Philip Morris Agrees to Sell Mission Viejo Co.


One of Orange County’s pioneer developers of planned communities, the Mission Viejo Co., will be sold to J.F. Shea Co., an expanding Southern California building firm, it was announced Friday.

The deal is expected to fetch more than $400 million, although terms were not disclosed by Philip Morris Cos. Inc., which has owned the Mission Viejo Co. since 1972.

Shea will acquire about 900 acres of undeveloped land in Mission Viejo and Aliso Viejo, and 3,600 acres in Colorado. It plans to both construct homes and sell land to other builders.

Shea officials declined to comment on whether it will keep Mission Viejo Co.'s name or its 60 employees.

“It’s a significant acquisition,” said Les Thomas, president of the Southern California division of Shea Homes, the company’s home-building subsidiary. “We look at it as providing us great land resources for the future.” The deal’s greatest impact will be on Shea’s fledgling Colorado home-building operation, which opened last September. More than three-fourths of Mission Viejo Co.'s 4,500 developable acres are in the Highlands Ranch area, a huge planned community south of Denver.


“This is one of the largest transactions for a community developer since the sale of the Irvine Co.,” said Michael Meyer, managing partner of the Newport Beach office of E&Y; Kenneth Leventhal. “It puts Shea Homes on the map as a national builder.”


In March, Philip Morris announced it would sell the real estate unit, which makes up less than 1% of its total sales, to concentrate on its core businesses of food, beer and tobacco, which are far more profitable. Rumors of a sale had been circulating since the Mission Viejo Co. stopped building homes in 1989 and began selling off land.

The sale reflects the changing expectations for Southern California real estate. During the 1970s, when the tobacco giant purchased the company, land prices were going straight up and returns were much higher than they are today.

As profit margins have thinned in recent years, many conglomerates including Mobil Corp. and Chevron Corp. have decided to shed their real estate operations.

These holdings are now being snapped up by home builders, as land has gotten increasingly scarce and expensive.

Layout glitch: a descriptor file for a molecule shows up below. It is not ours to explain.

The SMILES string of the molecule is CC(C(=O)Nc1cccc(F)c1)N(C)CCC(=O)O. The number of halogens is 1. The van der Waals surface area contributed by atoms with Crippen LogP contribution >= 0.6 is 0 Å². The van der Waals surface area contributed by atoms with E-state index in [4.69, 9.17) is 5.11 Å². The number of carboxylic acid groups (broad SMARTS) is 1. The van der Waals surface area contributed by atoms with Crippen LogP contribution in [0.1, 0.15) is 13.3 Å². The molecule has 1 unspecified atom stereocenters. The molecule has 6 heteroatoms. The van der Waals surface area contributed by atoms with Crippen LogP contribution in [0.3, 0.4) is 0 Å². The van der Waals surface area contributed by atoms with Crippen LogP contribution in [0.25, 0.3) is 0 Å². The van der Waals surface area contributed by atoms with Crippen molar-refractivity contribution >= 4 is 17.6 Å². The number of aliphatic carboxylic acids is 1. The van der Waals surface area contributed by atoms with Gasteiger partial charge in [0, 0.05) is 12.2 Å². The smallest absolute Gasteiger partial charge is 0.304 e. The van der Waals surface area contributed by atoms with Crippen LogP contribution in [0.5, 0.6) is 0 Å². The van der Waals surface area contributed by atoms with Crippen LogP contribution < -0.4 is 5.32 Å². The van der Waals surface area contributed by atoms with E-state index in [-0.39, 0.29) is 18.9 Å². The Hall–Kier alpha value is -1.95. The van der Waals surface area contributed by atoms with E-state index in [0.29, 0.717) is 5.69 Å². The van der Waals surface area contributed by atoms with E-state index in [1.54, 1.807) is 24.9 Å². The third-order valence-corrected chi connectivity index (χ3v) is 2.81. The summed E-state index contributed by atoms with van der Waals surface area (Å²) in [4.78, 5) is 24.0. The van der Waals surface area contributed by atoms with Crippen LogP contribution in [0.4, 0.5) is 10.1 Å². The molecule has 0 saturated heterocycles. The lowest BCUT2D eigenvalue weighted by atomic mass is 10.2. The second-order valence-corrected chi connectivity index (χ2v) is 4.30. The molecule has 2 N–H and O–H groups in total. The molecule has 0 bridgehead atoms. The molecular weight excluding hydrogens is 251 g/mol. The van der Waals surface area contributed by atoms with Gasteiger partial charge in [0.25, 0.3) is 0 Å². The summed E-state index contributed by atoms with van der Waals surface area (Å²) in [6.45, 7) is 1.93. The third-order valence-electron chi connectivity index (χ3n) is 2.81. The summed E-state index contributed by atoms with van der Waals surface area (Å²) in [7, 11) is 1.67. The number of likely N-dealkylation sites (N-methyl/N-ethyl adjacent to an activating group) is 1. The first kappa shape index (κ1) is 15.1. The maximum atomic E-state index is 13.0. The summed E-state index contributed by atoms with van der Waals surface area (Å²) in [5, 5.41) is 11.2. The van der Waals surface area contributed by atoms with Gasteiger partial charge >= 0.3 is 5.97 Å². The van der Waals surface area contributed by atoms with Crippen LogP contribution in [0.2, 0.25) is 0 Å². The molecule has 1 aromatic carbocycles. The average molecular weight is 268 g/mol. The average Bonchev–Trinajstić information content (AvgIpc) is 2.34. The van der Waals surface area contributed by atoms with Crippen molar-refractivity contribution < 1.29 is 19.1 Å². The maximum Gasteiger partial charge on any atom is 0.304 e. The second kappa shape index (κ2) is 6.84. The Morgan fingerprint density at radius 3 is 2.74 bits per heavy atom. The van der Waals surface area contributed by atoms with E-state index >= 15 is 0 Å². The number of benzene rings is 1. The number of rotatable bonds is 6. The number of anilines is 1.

“Builders’ only hope of making anything other than a minimal margin of profitability is to go back to acquiring large land assets,” said Irvine-based real estate consultant Ken Agid.


The Mission Viejo Co. was founded in 1963 by a partnership of billionaire real estate developer Donald L. Bren and South County landowners the O’Neill family.

Bren later sold his interest and bought the Irvine Co. Philip Morris made its initial investment in the real estate developer in 1969 and purchased the company outright in 1972 for $52 million.

Mission Viejo reported revenue of $157 million last year.

In Orange County, the company’s developments are nearly complete. Mission Viejo, a 10,300-acre project with 84,000 residents, has only 200 acres left to sell.

Aliso Viejo, a 6,600-acre community acquired from the Moulton family in 1976, is more than 80% built out. It should take two to three years to complete, said Steven Delson, executive vice president of the Mission Viejo Co.

The company’s most valuable asset is the land in Highlands Ranch, which last year was the best-selling planned development in the country.

The 3,000 acres of residential land owned by the Mission Viejo Co. should accommodate 16,000 homes and take 10 years to build out, said Bert Selva, president of Shea Homes’ Colorado division.


Shea Homes sold 3,149 homes last year and posted revenue of $613 million from its divisions in California, Colorado, Arizona and North Carolina. This year the company expects to sell roughly the same number of homes, but expects revenue to be closer to $745 million.

In Orange County, Shea Homes is best known for developing the 2,500-home Ocean Ranch community in Laguna Niguel in the mid-1980s.

It is currently the fifth-largest builder in the county, having sold 195 homes in Anaheim Hills, Tustin and Huntington Beach in the first six months of this year, according to Market Profiles of San Diego.

Additional projects are planned in Rancho Santa Margarita and Las Flores.

“We made a decision 18 months ago to up our presence in Orange County,” Thomas said. “We will be one of the top builders in the county this year.”


Mission Viejo Co. Sale

The Philip Morris Cos. is selling the Mission Viejo Co. to J.F. Shea Co. Inc. for an undisclosed amount. Details on the two firms and the assets involved:


Headquarters: Mission Viejo

Chief executive: Craig McCallum

Business: Real estate development and management

Founded: 1963

1996 revenue: $157 million

Undeveloped land in Orange County: 900 acres, mostly in Aliso Viejo; two-thirds zoned for residential development

Undeveloped land in Colorado: 3,000 acres residential, 600 acres for commercial


Headquarters: Walnut

President: John F. Shea

Business: Real estate developer, builder and manager

Founded: 1895

Subsidiary: Shea Homes

Shea Homes’ 1996 revenue: $613 million

Master Developer

Mission Viejo Co. has developed three major master-planned communities, two of them--Mission Viejo and Aliso Viejo--in Orange County and the other in Colorado:


Mission Aliso Highlands Viejo* Viejo Ranch Size (acres) 10,300 6,600 22,000 Population 84,000 28,000 40,000 Occupied dwelling units 28,969 12,700 14,200 First homeowners moved in 1966 1982 1981


* Planned-community portion only

Source: Mission Viejo Co., Times reports; Researched by JANICE L. JONES / Los Angeles Times